Seeking Alpha

TheDueDiligence...'s  Instablog

TheDueDiligenceReport
Send Message
A report dedicated to providing investors with the truth about the stocks flooding their inbox's.
My company:
The Due Diligence Report
My blog:
The Due Diligence Report
  • Due Diligence: The Importance Of Risk Management 0 comments
    Apr 7, 2013 11:39 PM

    When it comes making an investment, managing your risk can affected your trade in ways you never thought possible. And in this business of trading stocks, risk management is one of, if not THE, most important aspect of the business. Because at the end of the day, all we are doing as traders, is determining how much money we are willing to risk, to try and turn a profit.

    The first, and most important, thing you need to figure out when you are managing your risk, is how much money you are willing to risk losing on a single trade. This % will most likely be different for each trader since some can afford to lose more than others, but for the most part people usually will risk 2% on the conservative side, up to 5% if they are feeling a little more aggressive and can afford the loss.

    At first it may seem like there can't be that big of a difference in risking 2%, compared to 5%, compared to even 10%, but over the long run, it can make a WORLD of difference.

    Just take a look at this chart below . This is showing the difference between what % of your account you will need to make back after only 4 losing trades in a row to just break even.

    (click to enlarge)

    After only 4 losing trades, risking 10%, you would need to make over an astonishing 50% of your equity just to BREAK EVEN! Where as if you properly manage your risk, and only risk 2% of your equity each trade, you will only need to make 8.42% of your equity to break even.

    There is a TREMENDOUS difference between having to only make 8% of your equity, compared to 50% of your equity. It will be drastically harder to recover from 4 losing trades in row(which is very common) if you need to make 50% of your account, than it will be if you only need to make 8%. And I don't know about you but I would much rather only have to make 8%, compared to 50%.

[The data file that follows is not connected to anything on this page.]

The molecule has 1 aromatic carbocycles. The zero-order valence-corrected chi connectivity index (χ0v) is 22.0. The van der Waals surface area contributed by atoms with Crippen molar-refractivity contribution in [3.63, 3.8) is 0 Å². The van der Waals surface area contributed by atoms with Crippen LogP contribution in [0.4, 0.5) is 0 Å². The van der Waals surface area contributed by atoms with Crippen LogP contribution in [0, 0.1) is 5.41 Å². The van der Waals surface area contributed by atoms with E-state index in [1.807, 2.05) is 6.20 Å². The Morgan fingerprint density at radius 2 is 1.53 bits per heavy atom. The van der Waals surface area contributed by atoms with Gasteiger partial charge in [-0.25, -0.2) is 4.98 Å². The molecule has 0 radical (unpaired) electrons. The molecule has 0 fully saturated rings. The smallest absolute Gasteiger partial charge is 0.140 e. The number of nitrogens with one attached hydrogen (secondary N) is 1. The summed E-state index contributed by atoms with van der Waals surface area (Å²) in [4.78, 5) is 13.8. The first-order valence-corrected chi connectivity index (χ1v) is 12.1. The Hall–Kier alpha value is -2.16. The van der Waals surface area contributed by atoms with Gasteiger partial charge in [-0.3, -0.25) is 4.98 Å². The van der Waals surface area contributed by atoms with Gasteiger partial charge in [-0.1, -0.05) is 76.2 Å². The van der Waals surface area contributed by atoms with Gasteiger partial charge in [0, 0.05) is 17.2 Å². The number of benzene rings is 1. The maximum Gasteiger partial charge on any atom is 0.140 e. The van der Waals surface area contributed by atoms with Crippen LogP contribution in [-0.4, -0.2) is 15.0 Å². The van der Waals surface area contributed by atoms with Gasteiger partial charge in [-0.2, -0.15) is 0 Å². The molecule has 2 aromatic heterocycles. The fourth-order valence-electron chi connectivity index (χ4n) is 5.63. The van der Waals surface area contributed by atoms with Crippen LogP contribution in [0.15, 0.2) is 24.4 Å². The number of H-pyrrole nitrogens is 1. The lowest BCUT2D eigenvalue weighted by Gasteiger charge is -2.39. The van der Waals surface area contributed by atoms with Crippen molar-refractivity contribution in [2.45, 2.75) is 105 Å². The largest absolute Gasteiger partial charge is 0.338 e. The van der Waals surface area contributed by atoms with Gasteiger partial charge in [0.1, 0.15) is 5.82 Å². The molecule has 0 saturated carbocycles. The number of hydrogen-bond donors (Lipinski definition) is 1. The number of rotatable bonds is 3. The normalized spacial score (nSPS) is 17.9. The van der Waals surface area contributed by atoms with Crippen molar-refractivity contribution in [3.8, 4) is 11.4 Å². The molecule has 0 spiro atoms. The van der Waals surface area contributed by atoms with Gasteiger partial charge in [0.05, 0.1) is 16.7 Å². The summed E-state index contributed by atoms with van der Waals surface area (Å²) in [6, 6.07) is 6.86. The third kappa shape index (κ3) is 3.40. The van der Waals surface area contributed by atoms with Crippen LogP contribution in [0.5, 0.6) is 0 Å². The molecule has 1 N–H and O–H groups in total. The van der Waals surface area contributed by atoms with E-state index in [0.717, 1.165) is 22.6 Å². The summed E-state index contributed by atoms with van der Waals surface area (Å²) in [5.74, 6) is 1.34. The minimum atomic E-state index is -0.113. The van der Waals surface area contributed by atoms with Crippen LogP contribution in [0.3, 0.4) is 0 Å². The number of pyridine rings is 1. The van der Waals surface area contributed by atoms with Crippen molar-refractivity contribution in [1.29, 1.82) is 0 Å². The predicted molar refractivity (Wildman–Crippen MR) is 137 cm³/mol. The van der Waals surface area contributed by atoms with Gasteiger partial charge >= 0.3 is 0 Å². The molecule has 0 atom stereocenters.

The second major thing managing your risk can affect is your position size. A lot of traders, I know I used to do this, just buy 1000 shares of XYZ, no matter what the price is in relation to where they set their stop loss.

    For example lets say XYZ is trading in a range of 2.07 a share to 2.15 a share. And you determined that you will cut your loss if the stock dips to 2.02.

    Now most people(including my old self) would likely buy 1000 shares of XYZ if it was at 2.07, 2.09, or 2.15. It doesn't matter the price, because in my head I want 1000 shares so I can make 10 dollars a point.

    This is how most people trade. They will buy 1000 shares of XYZ no matter where it is in relation to their stop loss. But the trader who knows how to manage his risk, know his position size will very different depending on the price he buys the stock.

    For example, Lets say our trader is willing to risk 2% of his account on this trade(so $100) and his stop loss is set at 2.02.

    Lets say he can buy the stock at 2.12, and is only wanting to risk losing $100 if the stock goes to 2.02. he will buy 1000 shares.

    Now lets say he can buy the stock at 2.07, and he still only wants to risk losing $100 if the stock goes to 2.02. He would then buy 2000 shares.

    In both examples each trader is only risking $100 dollars if the trade goes to 2.02. But each traders position sizes are drastically different. This is because of Risk Management.
    This is how knowing how to manage your risk, can greatly affect your position size.

    My old self would buy 1000 shares whether I could get it at 2.12 or 2.07. But now since I know how to manage my risk, I know that I can buy 2000 shares if the stock is at 2.07, and I should only buy 1000 shares if it is at 2.12, and even if the trade goes wrong, I will still only lose 100 dollars, even though the position sizes are totally different.

    I hope this shows any traders reading this how important managing your risk is. Because at the end of the day, there is a big difference in having to make 50% of your account to break even, and having to make 8% to break even. Just like there is a big difference between buying 1000 shares, and 2000 shares. And if you know how to properly manage your risk, your loss will still only be $100, whether you bought 1000 shares, or 2000 shares.

    Remember Folks, always do your make sure to do your Due Diligence!

Back To TheDueDiligenceReport's Instablog HomePage »

Instablogs are blogs which are instantly set up and networked within the Seeking Alpha community. Instablog posts are not selected, edited or screened by Seeking Alpha editors, in contrast to contributors' articles.

Comments (0)
Track new comments
Be the first to comment
Full index of posts »
Latest Followers

Latest Comments


Posts by Themes
Instablogs are Seeking Alpha's free blogging platform customized for finance, with instant set up and exposure to millions of readers interested in the financial markets. Publish your own instablog in minutes.